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Tackling the primary care physician shortage

Smiling female doctor examining senior patient in hospital
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The Association of American Medical Colleges projects a shortage of up to 48,000 primary care physicians by 2034.

The Association of American Medical Colleges (AAMC) projects a shortage of up to 48,000 primary care physicians by 2034.

This hour on Where We Live, we take a deep dive into why primary care is the barometer of the healthcare system, and how the practice landscape — including hospital acquisitions of physician practices, low reimbursements to primary care physicians, and the proliferation of urgent care centers — is affecting doctors and patients.

An AAMC survey found that prior to the pandemic in 2019, 35 percent of respondents said they or someone they knew had trouble finding a doctor in the past year or two. That’s a 10-point increase from when the question was asked in 2015.

We hear from the author of a recently published book, Searching for the Family Doctor: Primary Care on the Brink, on what’s driving the shortage.

Also, enrollments at primary care residency programs at medical schools in Connecticut have at best held steady.

The Quinnipiac School of Medicine had 39 students in both 2020 and 2021 who chose to specialize in primary care – that number rose by one student this year.

At UConn, between 40-to-50 percent of graduates from the School of Medicine typically enter primary care residencies. In 2022, that number dropped to 26 percent. UConn offers loans at one percent interest rate, as long as graduating doctors practice in primary care in Connecticut – family medicine, internal medicine, general pediatrics, or geriatrics.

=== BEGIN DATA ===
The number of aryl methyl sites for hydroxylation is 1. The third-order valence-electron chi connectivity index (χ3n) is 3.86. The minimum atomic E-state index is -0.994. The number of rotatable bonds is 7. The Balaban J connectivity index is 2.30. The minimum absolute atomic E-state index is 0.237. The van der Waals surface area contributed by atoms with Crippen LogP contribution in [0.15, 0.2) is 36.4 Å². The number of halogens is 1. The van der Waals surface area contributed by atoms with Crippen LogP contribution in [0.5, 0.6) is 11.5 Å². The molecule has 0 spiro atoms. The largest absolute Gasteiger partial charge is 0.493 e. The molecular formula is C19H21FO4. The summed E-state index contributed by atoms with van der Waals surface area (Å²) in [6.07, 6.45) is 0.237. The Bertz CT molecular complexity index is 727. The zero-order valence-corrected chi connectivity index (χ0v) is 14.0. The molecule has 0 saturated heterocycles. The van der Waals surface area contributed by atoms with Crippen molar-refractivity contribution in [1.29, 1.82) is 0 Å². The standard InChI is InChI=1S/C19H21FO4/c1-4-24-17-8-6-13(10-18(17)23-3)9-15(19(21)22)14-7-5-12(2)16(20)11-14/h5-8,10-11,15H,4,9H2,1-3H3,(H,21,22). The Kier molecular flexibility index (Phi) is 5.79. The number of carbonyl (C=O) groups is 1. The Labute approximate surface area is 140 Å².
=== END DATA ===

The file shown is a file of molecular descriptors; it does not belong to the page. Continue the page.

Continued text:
The Quinnipiac School of Medicine had 39 students in both 2020 and 2021 who chose to specialize in primary care – that number rose by one student this year. Quinnipiac offers an annual fellowship to one student who enrolls at its primary care residency program.

Enrollments at the primary care residency program have held steady at Yale at around 18 students. We hear from the program director of the Primary Care Internal Medicine Residency at the Yale School of Medicine on its ongoing efforts to attract graduates to primary care.

GUESTS:

Timothy Hoff: Author of Searching for the Family Doctor: Primary Care on the Brink.

Dr. John Moriarty: Director, Primary Care Internal Medicine Residency Training Program, Yale School of Medicine.

Dr. Eva Zimmerman: Primary care physician, Internal Medicine Associates of Westport. Graduated from the Yale School of Medicine’s primary care residency program in June, 2022.

Dr. Sheila Eghbali: Graduated from Frank H. Netter MD School of Medicine at Quinnipiac University in May of 2022, and received the Primary Care Fellowship.

Sujata Srinivasan hosted and produced this show, with help from talk show intern Mira Raju. Special thanks to Catie Talarski. 

Where We Live is available as a podcast on Apple Podcasts, Spotify, Google Podcasts, Stitcher, or wherever you get your podcasts. Subscribe and never miss an episode!

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Sujata Srinivasan is a Senior Producer for 'Where We Live,' the flagship news-based, call-in talk show from Connecticut Public Radio, featuring deep dives at the intersection of data-driven narrative and investigative long-form journalism. She's also an editor for the Connecticut Public newsroom.
Catie Talarski is Senior Director of Storytelling and Radio Programming at Connecticut Public.